Avenged Sevenfold w/ Deftones and Ghost – 10/23/13
Chesapeake Energy Arena – Oklahoma City, OK
Words/Photos by Steven Anthony
Everyone’s got an opinion regarding Avenged Sevenfold. Lots of people hate them, calling them derivative/wannabe rock stars. At the other end of the spectrum, you have the band’s fans, eating up everything the band releases including their latest album Hail to the King which recently topped the Billboard’s Top 100. Touring in support of that record, Avenged Sevenfold stopped at Oklahoma City’s Chesapeake Energy Arena last night bringing along Deftones and Ghost as support. Surely one of the strangest mainstream bills to hit arenas this year, the three bands played to a small yet hugely passionate crowd.
Sweden’s Ghost kicked things off for the evening, running through a bizarre 45-minute set that seemed to captivate the audience. While it reeked of gimmickry (Anonymous band members? A Satan-worshipping Cardinal figure?), the band was certainly entertaining. Heavy music fronted by a pop-sounding Satan-loving freak? If it works, it works, I guess, and judging by the number of Ghost shirts on the front row (a concert sin), the Swedes have developed a nice little underground following here in America. The band’s set included performances of Per Aspera ad Inferi, Year Zero and Ritual, sadly leaving out their intense Here Comes the Sun cover.
Deftones were up next, still riding on the heels of last year’s critically successful Koi no Yokan. Chino Moreno still bounces around like an insane person, constantly climbing up on his riser before jumping of or running across the stage twirling is microphone. He’s an engaging performer, to be sure, but last night he seemed to be having a bit of trouble balancing his on stage acrobatics with singing, sounding short of breath more than a few times. After tripping on a platform mid set, it became clear that perhaps he was just having an off night. Luckily he picked himself back up and recovered nicely, smiling before resuming his nonstop dancing center stage. Musically the band sounded tight, delivering solid takes on Rosemary, My Own Summer (Shove It) and Swerve City. Deftones are certainly a different style of music than either Ghost or Avenged Sevenfold, but they seemed to have just as many fans out in the crowd. It seemed odd to have a band so critically respected sandwiched between some Satan-worshipping, relative newcomers and one of the most polarizing bands in American rock, but they made it work.
After the Deftones wrapped up their set, the crowd’s anticipation for Avenged Sevenfold seemed to reach a breaking point. Soon enough, fire erupted from the stage as the band took their places on stage. Opening up with Shepherd of Fire, the band heated up the arena — quite literally — with insane amounts of pyro coming from seemingly every direction on stage. Critical Acclaim was next, finding vocalist M. Shadows growling over the fairly typical guitar riffs going on behind him. Guitarists Zacky Vengeance and Synyster Gates played their first of many dual-guitar solos of the evening during the track, throwing out shades of Judas Priest while the crowd pumped their fists in response. The band’s music may come across as inauthentic to some, but for the thousands of smiling faces at last night’s show, it’s clear they have a connection with a large number of people.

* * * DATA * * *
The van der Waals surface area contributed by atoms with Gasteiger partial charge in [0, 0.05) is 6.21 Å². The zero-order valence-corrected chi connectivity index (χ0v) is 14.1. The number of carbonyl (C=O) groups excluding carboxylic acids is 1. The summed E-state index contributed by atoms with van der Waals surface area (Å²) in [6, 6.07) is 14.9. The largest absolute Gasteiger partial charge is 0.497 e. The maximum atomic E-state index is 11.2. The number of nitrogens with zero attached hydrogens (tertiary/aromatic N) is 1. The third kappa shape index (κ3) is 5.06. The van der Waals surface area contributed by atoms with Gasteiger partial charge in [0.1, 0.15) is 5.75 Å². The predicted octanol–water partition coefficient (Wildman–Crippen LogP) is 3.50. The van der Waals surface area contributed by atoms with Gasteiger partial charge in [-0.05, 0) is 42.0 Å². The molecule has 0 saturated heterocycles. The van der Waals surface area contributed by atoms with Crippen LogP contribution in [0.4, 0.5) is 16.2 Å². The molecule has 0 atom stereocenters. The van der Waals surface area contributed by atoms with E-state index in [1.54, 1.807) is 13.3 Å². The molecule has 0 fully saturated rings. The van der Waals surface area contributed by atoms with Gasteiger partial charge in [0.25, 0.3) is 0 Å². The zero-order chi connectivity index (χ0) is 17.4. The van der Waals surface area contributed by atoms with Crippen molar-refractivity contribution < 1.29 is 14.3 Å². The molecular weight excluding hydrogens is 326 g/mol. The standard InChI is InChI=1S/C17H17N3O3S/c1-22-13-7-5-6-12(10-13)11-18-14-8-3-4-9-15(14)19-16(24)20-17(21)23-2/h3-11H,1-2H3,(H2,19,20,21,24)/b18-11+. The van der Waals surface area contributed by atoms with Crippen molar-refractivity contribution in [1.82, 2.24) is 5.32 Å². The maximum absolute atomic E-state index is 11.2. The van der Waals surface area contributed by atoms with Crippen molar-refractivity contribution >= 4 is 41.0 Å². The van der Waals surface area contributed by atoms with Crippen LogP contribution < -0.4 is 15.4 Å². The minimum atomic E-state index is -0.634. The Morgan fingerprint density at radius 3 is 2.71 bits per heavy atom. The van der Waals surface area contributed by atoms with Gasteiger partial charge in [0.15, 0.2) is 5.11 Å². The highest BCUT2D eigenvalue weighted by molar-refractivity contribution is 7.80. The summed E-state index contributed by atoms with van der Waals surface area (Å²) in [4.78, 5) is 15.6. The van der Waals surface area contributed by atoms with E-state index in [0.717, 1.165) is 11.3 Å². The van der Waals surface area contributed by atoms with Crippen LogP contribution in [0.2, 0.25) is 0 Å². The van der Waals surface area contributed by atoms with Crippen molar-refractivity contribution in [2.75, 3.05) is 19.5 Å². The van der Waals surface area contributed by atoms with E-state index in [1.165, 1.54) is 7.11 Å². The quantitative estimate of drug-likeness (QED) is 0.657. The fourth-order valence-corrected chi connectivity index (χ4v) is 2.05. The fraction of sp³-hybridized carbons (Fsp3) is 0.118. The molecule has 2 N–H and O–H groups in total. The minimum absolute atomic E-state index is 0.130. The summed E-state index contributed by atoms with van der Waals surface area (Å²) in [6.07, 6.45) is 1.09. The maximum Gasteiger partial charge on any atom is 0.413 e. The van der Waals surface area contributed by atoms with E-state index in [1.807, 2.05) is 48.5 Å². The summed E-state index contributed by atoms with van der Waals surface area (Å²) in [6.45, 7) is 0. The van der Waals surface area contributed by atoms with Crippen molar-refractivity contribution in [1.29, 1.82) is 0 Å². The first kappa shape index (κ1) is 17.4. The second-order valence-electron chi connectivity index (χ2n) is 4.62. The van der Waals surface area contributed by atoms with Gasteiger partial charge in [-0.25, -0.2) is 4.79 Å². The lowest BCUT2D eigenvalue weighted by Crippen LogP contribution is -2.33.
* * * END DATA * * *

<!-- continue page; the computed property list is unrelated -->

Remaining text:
The band’s stage, a huge castle facade with a giant skeleton king centered behind the drum riser, served as a great backdrop for all of the pyro and spectacle happening towards the front. M. Shadows and both guitarists all had their own mini-risers at the front of the stage, climbing up anytime they wanted to solo or pop off whatever rock pose they were feeling at that moment. There were so many solos peppering nearly every song that for every vocal hook present during the show, I’d say there were approximately 12 guitar solos. It was a little excessive, but both guitarists are more than proficient so it was never painful.
The band sounded at their best when things were speedy and had a sharper edge — when they slowed down the show for a heartfelt tribute to their late drummer The Rev, things became a bit rough. While Fiction was a nice way to keep The Rev’s memory alive, M. Shadow’s vocals really seem to have trouble when he lets off his distinctive growl and the multi-layered synth work was a bit over the top. It was a weak point in an otherwise strong and engaging show, and really seemed to throw off the flow of their 90-minute set. It certainly can’t be all solos and all growling for the entire show, but the song sounded incredibly out of place.
The remainder of the night was solid, featuring performances of Nightmare, Afterlife and Bat Country. Shadows thanked the audience for coming out on a Wednesday night before leaving the stage. After a few minutes of “Sevenfold” chants rising out of the audience, the band came back out for a quick two-song encore, rounding out their set with Chapter Four and Unholy Confessions. All in all, not a bad show.
While these three bands have very little common, least of all fanbases, each band delivered in its own unique way. Judging by the size of the crowd, it’s not clear that any of these bands have the draw to fill arenas, but it was obvious that the people who did come out had a great time.
Check out a few more selected shots, followed by a full gallery of all three bands: